This study analyses the two reports published by the ECB regarding its investigation for the introduction of a digital euro.
The digital euro can offer many advantages over existing means of payment. However, most of these benefits, as outlined in the two reports, are of a systemic and social nature, rather than being benefits for users.
A broad acceptance and usage of the digital euro requires that it brings benefits not only to consumers but also to merchants. The digital euro needs a platform business model that brings consumers but also incentivises merchants to adopt it.
In addition, considering the social benefits it brings, the ECB should design the digital euro to promote its appeal. The ECB should consider eliminating holding limits and discontinuing penalising remuneration schemes as soon as possible after its introduction. Also, the ECB should consider adding some programmability features to the digital euro.
There are also some challenges ahead.
The deployment of the digital euro by regulated intermediaries results in a conflict of interest, as the digital euro competes with a significant source of their revenue, i.e. payments. To restrict the fees charged to users of the digital euro by intermediaries, the ECB should consider implementing a transparent fee structure that may incorporate subsidies.
Also, while consumers use cash to preserve their anonymity, the digital euro will always leave a data trail. It is therefore key that the future design of the digital euro preserves at least the privacy of its users, which may require the central bank to make compromises with some other objectives.
It is not clear that distributed ledger technology (DLT) is the best way to deploy the digital euro but making it DLT compatible and programmable can foster innovations in decentralised finance.
Update, late May 2023: Christian Hofmann also wrote a report (PDF). His executive summary:
… This paper argues that the paramount reason for introducing a digital euro should lie in the imperfections of the existing money landscape that offers the public suboptimal choices for store of value and payment transactions. In that respect, the introduction of a digital euro holds great promise for the public, and this paper focuses on one of the most essential design features of a digital euro. The European Central Bank (ECB) plans to introduce a limited version of a digital euro that would cap the maximum amounts of digital euros that individuals can hold, but this paper challenges the ECB’s assumption that such caps are needed in the interest of financial stability. The concerns voiced by the ECB and other central banks about the risks from sudden outflows of liquidity from bank deposits to CBDC are realistic, but this paper argues that these risks are manageable and that a digital euro might even support financial stability in a banking crisis. Properly implemented, an unlimited digital euro would allow central banks and other authorities to wield control more effectively during bank run scenarios and improve their overall ability to manage crises situations.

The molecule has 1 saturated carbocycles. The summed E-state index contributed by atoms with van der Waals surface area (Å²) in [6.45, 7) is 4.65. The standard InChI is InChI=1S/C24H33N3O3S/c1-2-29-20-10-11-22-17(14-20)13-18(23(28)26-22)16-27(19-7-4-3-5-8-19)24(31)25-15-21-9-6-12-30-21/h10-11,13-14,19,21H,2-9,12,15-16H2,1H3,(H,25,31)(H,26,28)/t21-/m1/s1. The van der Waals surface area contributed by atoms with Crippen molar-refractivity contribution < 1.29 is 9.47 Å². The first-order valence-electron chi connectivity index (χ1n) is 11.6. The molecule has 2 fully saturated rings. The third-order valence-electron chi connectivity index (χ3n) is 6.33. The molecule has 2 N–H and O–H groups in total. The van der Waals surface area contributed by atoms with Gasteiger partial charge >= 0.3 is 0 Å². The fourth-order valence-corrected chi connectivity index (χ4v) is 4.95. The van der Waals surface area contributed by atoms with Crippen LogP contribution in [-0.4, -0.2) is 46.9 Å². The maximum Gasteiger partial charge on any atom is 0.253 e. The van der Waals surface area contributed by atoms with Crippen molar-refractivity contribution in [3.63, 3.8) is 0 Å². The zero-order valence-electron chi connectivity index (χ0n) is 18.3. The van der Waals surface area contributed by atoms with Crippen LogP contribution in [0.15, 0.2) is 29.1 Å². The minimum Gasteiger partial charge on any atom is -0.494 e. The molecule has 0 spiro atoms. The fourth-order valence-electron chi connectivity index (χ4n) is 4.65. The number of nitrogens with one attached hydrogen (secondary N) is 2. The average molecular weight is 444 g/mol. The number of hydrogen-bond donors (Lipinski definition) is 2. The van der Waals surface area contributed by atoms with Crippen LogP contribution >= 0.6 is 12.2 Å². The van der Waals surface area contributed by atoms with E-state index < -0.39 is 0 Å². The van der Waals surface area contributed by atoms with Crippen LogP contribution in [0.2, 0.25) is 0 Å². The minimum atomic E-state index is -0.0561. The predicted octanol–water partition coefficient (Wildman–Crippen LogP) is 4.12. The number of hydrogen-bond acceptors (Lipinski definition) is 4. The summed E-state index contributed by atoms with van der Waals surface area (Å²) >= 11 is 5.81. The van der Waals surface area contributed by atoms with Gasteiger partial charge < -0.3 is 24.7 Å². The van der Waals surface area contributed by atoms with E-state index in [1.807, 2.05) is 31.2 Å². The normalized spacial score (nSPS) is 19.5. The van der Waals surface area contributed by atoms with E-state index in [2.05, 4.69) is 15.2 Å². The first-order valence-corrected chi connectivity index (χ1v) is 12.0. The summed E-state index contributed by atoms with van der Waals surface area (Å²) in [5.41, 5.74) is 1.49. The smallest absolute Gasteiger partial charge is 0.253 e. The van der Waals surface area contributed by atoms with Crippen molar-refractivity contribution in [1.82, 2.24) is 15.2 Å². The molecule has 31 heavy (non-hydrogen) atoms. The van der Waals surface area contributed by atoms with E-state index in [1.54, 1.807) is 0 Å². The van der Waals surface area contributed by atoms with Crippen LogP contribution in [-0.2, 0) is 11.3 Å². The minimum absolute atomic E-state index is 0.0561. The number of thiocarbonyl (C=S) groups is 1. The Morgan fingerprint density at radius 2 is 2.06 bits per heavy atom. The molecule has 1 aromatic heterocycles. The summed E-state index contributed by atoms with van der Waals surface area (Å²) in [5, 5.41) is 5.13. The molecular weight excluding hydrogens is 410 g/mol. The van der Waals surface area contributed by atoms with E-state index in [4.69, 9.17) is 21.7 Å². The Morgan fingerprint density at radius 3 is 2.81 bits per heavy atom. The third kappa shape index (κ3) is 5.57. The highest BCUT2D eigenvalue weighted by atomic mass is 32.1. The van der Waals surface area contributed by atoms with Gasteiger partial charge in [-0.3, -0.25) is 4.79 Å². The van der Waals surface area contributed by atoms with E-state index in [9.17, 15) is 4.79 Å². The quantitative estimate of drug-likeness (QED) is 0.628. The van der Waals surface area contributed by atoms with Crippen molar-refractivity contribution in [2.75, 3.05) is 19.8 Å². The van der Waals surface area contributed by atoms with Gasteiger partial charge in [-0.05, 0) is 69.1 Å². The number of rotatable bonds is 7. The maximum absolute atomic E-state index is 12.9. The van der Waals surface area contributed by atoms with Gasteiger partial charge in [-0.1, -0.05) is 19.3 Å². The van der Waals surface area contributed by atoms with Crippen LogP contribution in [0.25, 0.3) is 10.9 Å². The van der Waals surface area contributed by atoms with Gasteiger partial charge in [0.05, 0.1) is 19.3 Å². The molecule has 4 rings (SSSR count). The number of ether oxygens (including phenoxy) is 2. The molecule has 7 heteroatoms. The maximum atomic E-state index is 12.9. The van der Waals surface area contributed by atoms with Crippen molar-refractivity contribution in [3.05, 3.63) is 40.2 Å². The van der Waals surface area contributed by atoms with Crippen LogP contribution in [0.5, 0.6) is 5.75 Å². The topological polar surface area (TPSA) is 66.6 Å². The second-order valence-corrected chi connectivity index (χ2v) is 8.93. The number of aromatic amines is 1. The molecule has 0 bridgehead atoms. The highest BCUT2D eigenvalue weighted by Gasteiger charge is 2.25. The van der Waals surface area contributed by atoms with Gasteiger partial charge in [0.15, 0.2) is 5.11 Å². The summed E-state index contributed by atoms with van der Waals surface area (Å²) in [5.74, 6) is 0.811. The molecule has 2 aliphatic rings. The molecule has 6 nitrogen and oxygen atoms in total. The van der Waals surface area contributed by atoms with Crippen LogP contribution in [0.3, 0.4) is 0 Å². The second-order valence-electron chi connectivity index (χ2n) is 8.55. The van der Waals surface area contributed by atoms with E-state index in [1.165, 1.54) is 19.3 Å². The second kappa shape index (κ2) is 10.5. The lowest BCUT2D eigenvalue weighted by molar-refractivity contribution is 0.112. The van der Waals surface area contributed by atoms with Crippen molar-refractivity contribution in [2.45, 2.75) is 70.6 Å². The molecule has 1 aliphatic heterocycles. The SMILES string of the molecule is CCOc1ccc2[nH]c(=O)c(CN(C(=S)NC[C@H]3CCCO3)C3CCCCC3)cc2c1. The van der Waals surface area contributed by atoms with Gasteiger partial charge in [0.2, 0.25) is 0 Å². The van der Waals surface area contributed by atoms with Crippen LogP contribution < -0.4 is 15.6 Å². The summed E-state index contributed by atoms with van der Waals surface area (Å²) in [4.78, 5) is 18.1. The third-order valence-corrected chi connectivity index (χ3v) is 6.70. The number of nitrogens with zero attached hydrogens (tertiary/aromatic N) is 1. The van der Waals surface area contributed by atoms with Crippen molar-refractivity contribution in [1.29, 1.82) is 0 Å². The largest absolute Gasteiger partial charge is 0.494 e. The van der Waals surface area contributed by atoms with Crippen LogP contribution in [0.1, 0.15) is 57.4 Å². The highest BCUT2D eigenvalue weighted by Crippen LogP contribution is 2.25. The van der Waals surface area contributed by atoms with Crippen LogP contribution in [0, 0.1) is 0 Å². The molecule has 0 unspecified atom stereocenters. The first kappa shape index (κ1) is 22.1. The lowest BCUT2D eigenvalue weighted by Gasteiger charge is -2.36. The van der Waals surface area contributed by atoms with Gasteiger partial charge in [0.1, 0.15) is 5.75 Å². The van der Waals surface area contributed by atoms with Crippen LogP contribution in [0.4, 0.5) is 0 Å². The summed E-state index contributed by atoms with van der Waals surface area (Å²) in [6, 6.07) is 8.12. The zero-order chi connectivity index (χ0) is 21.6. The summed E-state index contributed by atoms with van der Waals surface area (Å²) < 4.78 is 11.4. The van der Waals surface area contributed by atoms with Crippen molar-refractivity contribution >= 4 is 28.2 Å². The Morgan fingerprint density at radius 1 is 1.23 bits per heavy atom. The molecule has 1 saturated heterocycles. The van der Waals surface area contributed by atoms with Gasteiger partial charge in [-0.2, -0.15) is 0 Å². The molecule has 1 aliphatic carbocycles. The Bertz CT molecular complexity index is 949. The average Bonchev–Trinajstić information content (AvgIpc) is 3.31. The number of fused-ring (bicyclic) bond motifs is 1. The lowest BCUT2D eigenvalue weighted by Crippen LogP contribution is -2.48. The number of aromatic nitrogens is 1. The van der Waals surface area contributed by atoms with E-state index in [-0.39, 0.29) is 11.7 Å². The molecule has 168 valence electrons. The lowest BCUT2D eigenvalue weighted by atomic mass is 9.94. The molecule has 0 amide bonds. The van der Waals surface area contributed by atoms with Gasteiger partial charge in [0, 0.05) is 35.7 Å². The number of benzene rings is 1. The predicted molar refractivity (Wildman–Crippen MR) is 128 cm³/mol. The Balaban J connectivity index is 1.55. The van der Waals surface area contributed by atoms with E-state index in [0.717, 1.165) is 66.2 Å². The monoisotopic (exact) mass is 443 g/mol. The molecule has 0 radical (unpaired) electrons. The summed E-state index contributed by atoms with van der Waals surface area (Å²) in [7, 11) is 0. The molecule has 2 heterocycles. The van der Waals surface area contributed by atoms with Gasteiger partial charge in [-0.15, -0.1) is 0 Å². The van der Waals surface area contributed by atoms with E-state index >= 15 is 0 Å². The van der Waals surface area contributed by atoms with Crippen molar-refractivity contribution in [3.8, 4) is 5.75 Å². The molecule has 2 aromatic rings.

But some argue banks would work fine if the public switched their deposits for central-bank digital currencies, so long as the central bank stepped in to replace the lost funding. “The issuance of [such currencies] would simply render the central bank’s implicit lender-of-last-resort guarantee explicit,” wrote Markus Brunnermeier and Dirk Niepelt in 2019. This scenario seems to have partly materialised since the failure of svb, as deposits have fled small banks for money-market funds which can park cash at the Fed, while the Fed makes loans to banks.
Three BIS innovation hubs plan to test DeFi inspired liquidity pools to exchange wCBDCs. BIS press release:
Project Mariana will use DeFi protocols to automate foreign exchange markets and settlement.
Automated market makers can become the basis for new generation of financial infrastructure.
Exploration on cross-border exchange of wholesale CBDCs is the first to involve three Hub centres.
The BIS Innovation Hub is launching a new project around central bank digital currencies (CBDCs) and Decentralised Finance (DeFi) protocols as part of its 2022 work programme.
Project Mariana explores automated market makers (AMM) for the cross-border exchange of hypothetical Swiss franc, euro and Singapore dollar wholesale CBDCs. It will seek to examine the potential between financial institutions to settle foreign exchange trades in financial markets.
The project involves the Eurosystem, Singapore and Switzerland BIS Innovation Hub Centres together with the Bank of France, Monetary Authority of Singapore and Swiss National Bank. The aim is to deliver a proof of concept by mid-2023.
Project Mariana uses DeFi protocols to automate foreign exchange markets and settlement, potentially improving cross-border payments (and supporting a priority of the Group of 20). Today, DeFi built on public blockchains uses smart contract protocols to automate markets for crypto and digital assets. AMM protocols combine pooled liquidity with innovative algorithms to determine the prices between two or more tokenised assets. In the future, similar AMM protocols could form the basis for a new generation of financial infrastructures facilitating the cross-border exchange of CBDCs.
We analyze retail central bank digital currency (CBDC) in a two-tier monetary system with bank deposit market power and externalities from liquidity transformation. Resource costs of liquidity provision determine the optimal monetary architecture and modified Friedman (1969) rules the optimal monetary policy. Optimal interest rates on reserves and CBDC differ. A calibration for the U.S. suggests a weak case for CBDC in the baseline but a much clearer case when too-big-to-fail banks, tax distortions or instrument restrictions are present. Depending on central bank choices CBDC raises U.S. bank funding costs by up to 1.5 percent of GDP.